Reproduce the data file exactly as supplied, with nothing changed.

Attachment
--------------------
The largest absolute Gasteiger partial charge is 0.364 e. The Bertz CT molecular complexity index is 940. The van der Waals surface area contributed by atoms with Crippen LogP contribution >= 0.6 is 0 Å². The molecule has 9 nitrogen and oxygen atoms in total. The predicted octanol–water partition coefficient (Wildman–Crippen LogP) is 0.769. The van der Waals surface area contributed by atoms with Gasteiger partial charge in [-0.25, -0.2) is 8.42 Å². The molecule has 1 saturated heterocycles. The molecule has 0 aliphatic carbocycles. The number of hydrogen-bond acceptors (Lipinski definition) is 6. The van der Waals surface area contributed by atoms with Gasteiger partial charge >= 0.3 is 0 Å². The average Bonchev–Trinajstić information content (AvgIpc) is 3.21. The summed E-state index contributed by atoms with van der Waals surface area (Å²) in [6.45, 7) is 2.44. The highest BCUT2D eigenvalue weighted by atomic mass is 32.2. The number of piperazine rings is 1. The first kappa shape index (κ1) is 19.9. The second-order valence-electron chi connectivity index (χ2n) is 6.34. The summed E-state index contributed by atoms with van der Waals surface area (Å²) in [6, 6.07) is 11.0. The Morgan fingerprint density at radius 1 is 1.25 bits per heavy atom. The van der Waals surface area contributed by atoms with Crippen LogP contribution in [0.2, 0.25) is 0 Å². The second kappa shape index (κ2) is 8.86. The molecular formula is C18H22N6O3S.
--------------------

The largest absolute Gasteiger partial charge is 0.364 e. The Bertz CT molecular complexity index is 940. The van der Waals surface area contributed by atoms with Crippen LogP contribution >= 0.6 is 0 Å². The molecule has 9 nitrogen and oxygen atoms in total. The predicted octanol–water partition coefficient (Wildman–Crippen LogP) is 0.769. The van der Waals surface area contributed by atoms with Gasteiger partial charge in [-0.25, -0.2) is 8.42 Å². The molecule has 1 saturated heterocycles. The molecule has 0 aliphatic carbocycles. The number of hydrogen-bond acceptors (Lipinski definition) is 6. The van der Waals surface area contributed by atoms with Gasteiger partial charge >= 0.3 is 0 Å². The average Bonchev–Trinajstić information content (AvgIpc) is 3.21. The summed E-state index contributed by atoms with van der Waals surface area (Å²) in [6.45, 7) is 2.44. The highest BCUT2D eigenvalue weighted by atomic mass is 32.2. The number of piperazine rings is 1. The first kappa shape index (κ1) is 19.9. The second-order valence-electron chi connectivity index (χ2n) is 6.34. The summed E-state index contributed by atoms with van der Waals surface area (Å²) in [6, 6.07) is 11.0. The Morgan fingerprint density at radius 1 is 1.25 bits per heavy atom. The van der Waals surface area contributed by atoms with Crippen LogP contribution in [0.2, 0.25) is 0 Å². The second kappa shape index (κ2) is 8.86. The molecular formula is C18H22N6O3S.